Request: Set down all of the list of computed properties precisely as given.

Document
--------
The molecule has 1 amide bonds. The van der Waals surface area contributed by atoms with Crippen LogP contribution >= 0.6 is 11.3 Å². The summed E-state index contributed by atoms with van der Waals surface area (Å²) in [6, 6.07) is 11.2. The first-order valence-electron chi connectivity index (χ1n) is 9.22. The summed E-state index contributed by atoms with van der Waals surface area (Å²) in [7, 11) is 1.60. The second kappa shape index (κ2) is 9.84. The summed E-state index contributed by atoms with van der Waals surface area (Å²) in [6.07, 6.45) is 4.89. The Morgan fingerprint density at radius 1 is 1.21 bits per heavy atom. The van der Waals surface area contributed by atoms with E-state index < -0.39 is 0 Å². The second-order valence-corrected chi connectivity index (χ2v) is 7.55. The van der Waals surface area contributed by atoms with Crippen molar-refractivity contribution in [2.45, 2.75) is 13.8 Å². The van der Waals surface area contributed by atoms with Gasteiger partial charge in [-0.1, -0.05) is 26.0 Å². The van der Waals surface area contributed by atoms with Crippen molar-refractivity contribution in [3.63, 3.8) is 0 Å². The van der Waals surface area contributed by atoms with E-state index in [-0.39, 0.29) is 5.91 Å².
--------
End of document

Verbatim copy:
The molecule has 1 amide bonds. The van der Waals surface area contributed by atoms with Crippen LogP contribution >= 0.6 is 11.3 Å². The summed E-state index contributed by atoms with van der Waals surface area (Å²) in [6, 6.07) is 11.2. The first-order valence-electron chi connectivity index (χ1n) is 9.22. The summed E-state index contributed by atoms with van der Waals surface area (Å²) in [7, 11) is 1.60. The second kappa shape index (κ2) is 9.84. The summed E-state index contributed by atoms with van der Waals surface area (Å²) in [6.07, 6.45) is 4.89. The Morgan fingerprint density at radius 1 is 1.21 bits per heavy atom. The van der Waals surface area contributed by atoms with E-state index < -0.39 is 0 Å². The second-order valence-corrected chi connectivity index (χ2v) is 7.55. The van der Waals surface area contributed by atoms with Crippen molar-refractivity contribution in [2.45, 2.75) is 13.8 Å². The van der Waals surface area contributed by atoms with Gasteiger partial charge in [-0.1, -0.05) is 26.0 Å². The van der Waals surface area contributed by atoms with Crippen molar-refractivity contribution in [3.63, 3.8) is 0 Å². The van der Waals surface area contributed by atoms with E-state index in [-0.39, 0.29) is 5.91 Å².